Behind the scenes of ‘million species’ report
Delegates from around the globe completed a history-making report documenting the dire prospects for all species on Earth. The very jet-lagged Nicola Toki, who was head of the New Zealand delegation, spoke to Newsroom on her return from Paris.
A photo of smiling, hugging people represents a moment in Paris last weekend when agreement was reached that a million species face extinction.
None of the people in the photo would have been happy at the shocking prospects of the world’s animals, insect and plants. What they were happy about was finalising the most comprehensive report on global biodiversity ever completed.
The hope is the stark findings, agreed on by delegates from 132 countries, will influence global, national and local policy decisions and avert an impending catastrophe. The data means there can be no excuses for policy that doesn't take biodiversity effects into account.
“No one can say they didn’t know,” was the message from UNESCO’s director general Audrey Azoulay at the launch of the report summary.
The findings paint a picture where 'business as usual' threatens the survival of the planet and people.
In the room during the pressure-cooker negotiations around the wording of the report were New Zealand delegates including Department of Conservation’s (DoC) threatened species ambassador Nicola Toki.
In her role at DoC she's the voice of New Zealand's thousands of at-risk plants, fungi and creatures.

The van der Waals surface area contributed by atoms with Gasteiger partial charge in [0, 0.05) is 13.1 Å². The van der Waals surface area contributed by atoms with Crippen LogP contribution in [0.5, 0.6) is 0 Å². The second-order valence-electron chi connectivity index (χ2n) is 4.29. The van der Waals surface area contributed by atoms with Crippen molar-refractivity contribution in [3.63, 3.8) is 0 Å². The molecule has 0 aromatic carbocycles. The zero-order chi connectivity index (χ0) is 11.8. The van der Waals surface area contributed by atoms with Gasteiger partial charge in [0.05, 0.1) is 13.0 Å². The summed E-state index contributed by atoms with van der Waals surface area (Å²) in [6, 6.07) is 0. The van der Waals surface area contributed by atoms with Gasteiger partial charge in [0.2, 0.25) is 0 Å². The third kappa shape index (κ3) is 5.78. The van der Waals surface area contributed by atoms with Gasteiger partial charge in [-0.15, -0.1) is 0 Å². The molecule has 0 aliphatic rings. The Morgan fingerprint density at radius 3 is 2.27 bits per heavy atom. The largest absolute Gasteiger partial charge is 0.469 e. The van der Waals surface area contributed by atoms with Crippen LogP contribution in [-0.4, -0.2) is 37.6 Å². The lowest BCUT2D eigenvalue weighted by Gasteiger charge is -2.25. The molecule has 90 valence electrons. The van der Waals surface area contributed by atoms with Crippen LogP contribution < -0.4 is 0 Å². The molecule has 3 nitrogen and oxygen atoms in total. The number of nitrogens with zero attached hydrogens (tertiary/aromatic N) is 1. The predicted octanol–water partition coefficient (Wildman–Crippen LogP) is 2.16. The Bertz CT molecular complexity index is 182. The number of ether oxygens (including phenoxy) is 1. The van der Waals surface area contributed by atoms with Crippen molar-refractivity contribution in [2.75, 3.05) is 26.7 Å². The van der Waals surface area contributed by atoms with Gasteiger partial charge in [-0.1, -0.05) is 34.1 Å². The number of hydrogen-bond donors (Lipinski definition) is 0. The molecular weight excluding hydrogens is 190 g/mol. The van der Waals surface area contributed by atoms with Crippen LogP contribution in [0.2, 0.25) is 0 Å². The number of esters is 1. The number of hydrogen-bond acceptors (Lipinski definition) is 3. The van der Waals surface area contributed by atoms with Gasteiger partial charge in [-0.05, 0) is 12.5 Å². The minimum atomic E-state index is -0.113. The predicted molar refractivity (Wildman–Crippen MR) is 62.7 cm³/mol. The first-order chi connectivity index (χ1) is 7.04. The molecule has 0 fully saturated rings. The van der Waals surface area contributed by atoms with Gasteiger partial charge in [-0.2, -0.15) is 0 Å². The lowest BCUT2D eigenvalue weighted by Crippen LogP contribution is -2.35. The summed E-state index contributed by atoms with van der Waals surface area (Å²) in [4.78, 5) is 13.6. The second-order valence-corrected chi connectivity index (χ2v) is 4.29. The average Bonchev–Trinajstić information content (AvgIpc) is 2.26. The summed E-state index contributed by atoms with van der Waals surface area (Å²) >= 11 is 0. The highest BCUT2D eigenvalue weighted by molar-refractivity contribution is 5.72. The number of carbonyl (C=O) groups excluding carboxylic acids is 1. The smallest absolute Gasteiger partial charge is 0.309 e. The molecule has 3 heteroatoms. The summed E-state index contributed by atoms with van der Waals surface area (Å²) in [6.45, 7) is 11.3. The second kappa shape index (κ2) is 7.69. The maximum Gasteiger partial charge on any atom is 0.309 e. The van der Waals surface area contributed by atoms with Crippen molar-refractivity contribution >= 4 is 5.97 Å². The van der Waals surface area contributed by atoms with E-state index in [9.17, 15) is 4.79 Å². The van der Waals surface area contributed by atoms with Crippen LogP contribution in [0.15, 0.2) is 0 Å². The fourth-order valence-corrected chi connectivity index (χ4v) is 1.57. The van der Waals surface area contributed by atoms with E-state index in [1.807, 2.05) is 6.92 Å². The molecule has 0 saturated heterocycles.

She said it was hard to describe her feelings when agreement was reached. The data had been confronting, and days spent negotiating wording long. Nobody had slept much.
“It was really overwhelming. Everybody instantly exploded into applause and stood up.”
In the front two rows of the room were the contributing authors. The past three years of their lives had been focused on compiling the 1500-page report.
“There were definitely tears in the front two rows and I think the rest of us were doing our best to hold it back.”
Toki said despite the grim content of the report, being part of its creation was a career highlight.
“I felt like I was witnessing a real crossroads in global history. This is our chance. This is our opportunity to make good choices.”
One room, one week, 132 countries
The moment of applause and tears marked the end of three years collating information from 145 scientists and 15,000 scientific references into the 1500-page document.
Chapters within the report were circulated to 310 subject matter experts prior to the meeting. In total, these experts made more than 20,000 comments. Over a period of two weeks prior to the Paris meeting, Toki said the report authors considered each of the comments and combined them into the report.
In Paris the delegates, which were a mix of scientists and government representatives, sat in a room for 15 to 18 hours a day for a week deliberating over wording used to describe the data.
Toki, who was the head of delegation for New Zealand, was joined by Dr Elaine Wright from DoC, Dr Anne-Gaelle Ausseil from Manaaki Whenua Landcare Research, and Adam van Opzeeland from the Ministry for Primary Industries.
She said the debate wasn't over facts, and the evidence - while often alarming - was robust.